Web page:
But then the article also uses the term doctrine to mean a teaching within a theology, such as "doctrine of the unmoved mover", "doctrines of God" (page 444), "doctrines of Holy Scripture and Christianity" (page 447).

Context of your quote

Shortly before your quote (starting with page 448), the article says that in the first section of his book The Conflict of the Faculties Kant argued 3 things:

  1. The government should not support conservative theology (as had been the case in Prussia).
  2. The Enlightenment values of rationality and freedom from external tutelage should reign in the university.
  3. The faculty of philosophy is the prime guardian of these values, since, unlike confessional theology with its external authorities (such as the Bible and the Augsburg Confession), it follows reason wherever it leads.

Therefore, philosophy should no longer be regarded the handmaiden of theology but rather have a watchdog-function over the other faculties from the standpoint of rationality, critiquing them whenever they transgressed its universal canons. Philosophy had to take over final control in the university from theology. ...

Although Kant does not continue to use this metaphor, it is clear that in his view philosophy has now become the queen of the sciences, leading the way also in religious matters.

What is the problem?

In Kant's view, a university that doesn't have Rationality as watchdog cannot be relevant anymore in producing modern knowledge, especially if the university sees itself as beholden to confessional theology whose result is not amenable to be validated / watched-over by philosophy. This kind of university will eventually become stale, defunct, "rigid, pedagogically retrogade, socially useless" (page 449), etc.

Your quote mentions how the problem is compounded when a confessional theology is being used as "a means to bolster the identity of the newly emerging nation states". If confessional theology remains the queen, then through the theology faculty the nation state becomes the "queen of the university", and therefore, how can there be progress if the university cannot "follow reason wherever it leads" (point #3 above)?

The article then talks about the solution in the next section: The Berlin Settlement (1810).

Meaning of "unity of confession and doctrine"

Now we are in a good position to understand what the author means by:

From now on unity of confession and doctrine often came to be enforced by the state

As described above, "doctrine" here means a teaching about a subject within theology, such as a teaching about God, about salvation, etc. Kant still acknowledges theology's subject's preeminence (God) and how theology can still be a "queen" in this sense (since God is greater than the world). But this "queen" should only exercises its "queenship" when contributing as natural theology, contributing its view on other sciences as metaphysics does to other types of philosophy. So "doctrine" here means a teaching about God based on reason. In other words we have "unity of philosophy and doctrine enforced by rationality".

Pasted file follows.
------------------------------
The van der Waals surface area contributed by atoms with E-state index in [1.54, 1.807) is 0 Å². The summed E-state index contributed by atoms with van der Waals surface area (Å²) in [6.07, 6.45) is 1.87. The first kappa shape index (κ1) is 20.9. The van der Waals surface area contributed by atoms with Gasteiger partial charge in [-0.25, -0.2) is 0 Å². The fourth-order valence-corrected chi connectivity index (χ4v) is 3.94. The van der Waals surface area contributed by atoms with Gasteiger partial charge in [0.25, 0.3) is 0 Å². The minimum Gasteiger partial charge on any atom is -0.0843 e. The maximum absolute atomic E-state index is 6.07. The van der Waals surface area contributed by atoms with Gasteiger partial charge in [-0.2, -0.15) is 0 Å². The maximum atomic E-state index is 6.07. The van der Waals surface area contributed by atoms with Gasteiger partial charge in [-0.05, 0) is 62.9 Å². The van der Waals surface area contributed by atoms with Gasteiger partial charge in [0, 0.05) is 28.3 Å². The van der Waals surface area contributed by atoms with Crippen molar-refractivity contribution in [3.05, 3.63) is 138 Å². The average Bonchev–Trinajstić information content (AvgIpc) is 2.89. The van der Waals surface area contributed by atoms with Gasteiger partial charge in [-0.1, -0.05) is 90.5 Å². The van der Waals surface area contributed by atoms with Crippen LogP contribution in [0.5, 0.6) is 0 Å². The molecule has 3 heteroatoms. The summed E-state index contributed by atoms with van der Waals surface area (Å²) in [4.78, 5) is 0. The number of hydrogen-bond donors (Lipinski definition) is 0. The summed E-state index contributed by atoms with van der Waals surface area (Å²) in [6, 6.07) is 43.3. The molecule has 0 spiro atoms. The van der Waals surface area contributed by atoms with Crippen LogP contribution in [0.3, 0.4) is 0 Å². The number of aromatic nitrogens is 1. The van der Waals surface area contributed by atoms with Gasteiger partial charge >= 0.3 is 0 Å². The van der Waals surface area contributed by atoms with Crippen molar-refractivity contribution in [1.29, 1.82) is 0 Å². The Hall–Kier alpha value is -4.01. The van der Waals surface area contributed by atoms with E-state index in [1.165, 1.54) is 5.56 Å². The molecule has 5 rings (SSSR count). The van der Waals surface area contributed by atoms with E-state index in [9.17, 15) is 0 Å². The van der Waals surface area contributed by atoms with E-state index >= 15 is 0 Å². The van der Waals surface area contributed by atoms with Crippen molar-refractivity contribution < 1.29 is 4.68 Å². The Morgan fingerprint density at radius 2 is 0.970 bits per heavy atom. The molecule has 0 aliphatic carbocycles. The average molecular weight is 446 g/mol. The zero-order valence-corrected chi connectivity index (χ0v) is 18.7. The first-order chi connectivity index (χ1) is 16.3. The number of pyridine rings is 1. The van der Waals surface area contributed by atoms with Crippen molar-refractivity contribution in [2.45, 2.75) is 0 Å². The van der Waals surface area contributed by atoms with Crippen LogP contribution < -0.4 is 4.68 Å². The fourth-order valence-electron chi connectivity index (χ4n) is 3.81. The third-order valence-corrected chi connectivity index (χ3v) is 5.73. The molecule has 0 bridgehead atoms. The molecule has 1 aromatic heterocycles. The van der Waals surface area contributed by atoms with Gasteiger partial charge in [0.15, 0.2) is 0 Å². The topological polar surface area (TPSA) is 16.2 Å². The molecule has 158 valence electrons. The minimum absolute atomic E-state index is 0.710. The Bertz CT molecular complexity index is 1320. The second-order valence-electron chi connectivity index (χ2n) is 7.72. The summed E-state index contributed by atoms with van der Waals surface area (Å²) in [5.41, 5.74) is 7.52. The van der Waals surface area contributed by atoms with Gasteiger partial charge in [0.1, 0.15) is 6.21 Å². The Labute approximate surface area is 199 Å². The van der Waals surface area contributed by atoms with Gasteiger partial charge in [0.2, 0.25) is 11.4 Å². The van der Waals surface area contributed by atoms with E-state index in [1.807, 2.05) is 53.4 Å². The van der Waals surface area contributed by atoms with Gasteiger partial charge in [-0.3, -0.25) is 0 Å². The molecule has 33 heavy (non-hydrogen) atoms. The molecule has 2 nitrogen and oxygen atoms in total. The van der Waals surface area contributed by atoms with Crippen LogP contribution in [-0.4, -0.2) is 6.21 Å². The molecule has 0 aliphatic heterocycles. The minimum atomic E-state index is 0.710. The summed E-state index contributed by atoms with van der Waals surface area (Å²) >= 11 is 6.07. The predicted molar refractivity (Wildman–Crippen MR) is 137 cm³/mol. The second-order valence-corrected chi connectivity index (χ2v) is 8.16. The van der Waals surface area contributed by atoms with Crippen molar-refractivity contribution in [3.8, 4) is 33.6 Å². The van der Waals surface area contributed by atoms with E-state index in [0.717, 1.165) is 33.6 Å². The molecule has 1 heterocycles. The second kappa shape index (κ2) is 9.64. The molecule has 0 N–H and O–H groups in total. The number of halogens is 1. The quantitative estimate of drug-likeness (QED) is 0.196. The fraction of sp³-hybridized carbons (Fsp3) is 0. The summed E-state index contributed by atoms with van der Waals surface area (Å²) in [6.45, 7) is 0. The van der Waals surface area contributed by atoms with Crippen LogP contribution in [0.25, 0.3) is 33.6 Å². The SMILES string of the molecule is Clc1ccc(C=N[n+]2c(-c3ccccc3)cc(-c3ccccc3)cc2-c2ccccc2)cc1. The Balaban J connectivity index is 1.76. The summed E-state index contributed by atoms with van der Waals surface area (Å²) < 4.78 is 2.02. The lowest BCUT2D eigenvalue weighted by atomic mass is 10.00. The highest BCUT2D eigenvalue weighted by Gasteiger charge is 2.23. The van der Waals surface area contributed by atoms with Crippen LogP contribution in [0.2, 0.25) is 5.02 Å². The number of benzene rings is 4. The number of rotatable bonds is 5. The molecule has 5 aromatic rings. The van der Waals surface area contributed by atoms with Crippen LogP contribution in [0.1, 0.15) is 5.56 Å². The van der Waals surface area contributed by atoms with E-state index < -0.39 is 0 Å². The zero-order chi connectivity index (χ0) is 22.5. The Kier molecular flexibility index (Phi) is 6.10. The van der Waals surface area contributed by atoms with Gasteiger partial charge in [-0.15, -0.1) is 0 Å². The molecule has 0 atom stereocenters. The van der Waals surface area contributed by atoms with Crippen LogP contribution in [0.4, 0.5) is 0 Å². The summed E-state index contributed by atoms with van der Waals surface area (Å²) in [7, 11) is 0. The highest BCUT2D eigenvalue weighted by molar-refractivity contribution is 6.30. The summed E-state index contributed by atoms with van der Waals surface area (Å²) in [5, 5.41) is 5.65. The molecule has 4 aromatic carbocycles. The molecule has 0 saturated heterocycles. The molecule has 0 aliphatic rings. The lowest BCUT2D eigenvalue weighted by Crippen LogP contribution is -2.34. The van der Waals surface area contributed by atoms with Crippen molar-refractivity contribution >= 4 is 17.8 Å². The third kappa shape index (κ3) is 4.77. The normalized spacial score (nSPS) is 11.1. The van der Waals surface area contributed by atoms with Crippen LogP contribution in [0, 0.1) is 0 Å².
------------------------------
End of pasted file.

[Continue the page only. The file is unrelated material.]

Is there a room for confessional theology to become queen? Yes, but it can only happen if the teaching (doctrine) and the confession it is based on ("unity of confession and doctrine") is "enforced by the state" who adopts a confession to be the reason for the state's power as in the maxim cuius regio cuius religio since the religio here is defined by a particular confession adopted by a particular ruler.

CONCLUSION: "Unity" here means alignment between the teaching ("doctrine") and its supporting data ("confession"). This is in contrast with how Kant envisions theology to work in the modern university, where the alignment (unity) is a happy working together between natural theology and other disciplines within the university, enforced by rationality.


Since the past 200 years, confessional theology has been kicked out from the theology faculties of modern universities (like Princeton, Harvard, etc). That is why churches that have a high view of the Bible and Tradition set up their own seminaries outside modern universities. These are the only institutions that generate confessional and biblical theologies, and they are the queen of their own domain, but unfortunately don't have other departments to rule over.

confessional theology are still being studied in modern universities though, but they become data points in the department of Religious Studies that treat Christianity as just one other religion, whose queen is Rationality as Kant envisioned it 200 years ago.

Even most modern universities that profess to be a Christian university like Notre Dame, Trinity Western University, Biola University, etc. the theology faculty tends to be isolated from the rest, as the various non-theology faculties like Psychology, Literature, Philosophy, etc. follow the same methods and curriculum like in other secular universities, although they tend to be more friendly to Christianity.

Only a handful of Christian universities have given more role to the theology faculty to exercise her medieval role as "queen of the sciences" such as in Wheaton College in Illinois (for Evangelicals) or Thomas Aquinas College in Santa Paula, California (for Catholics).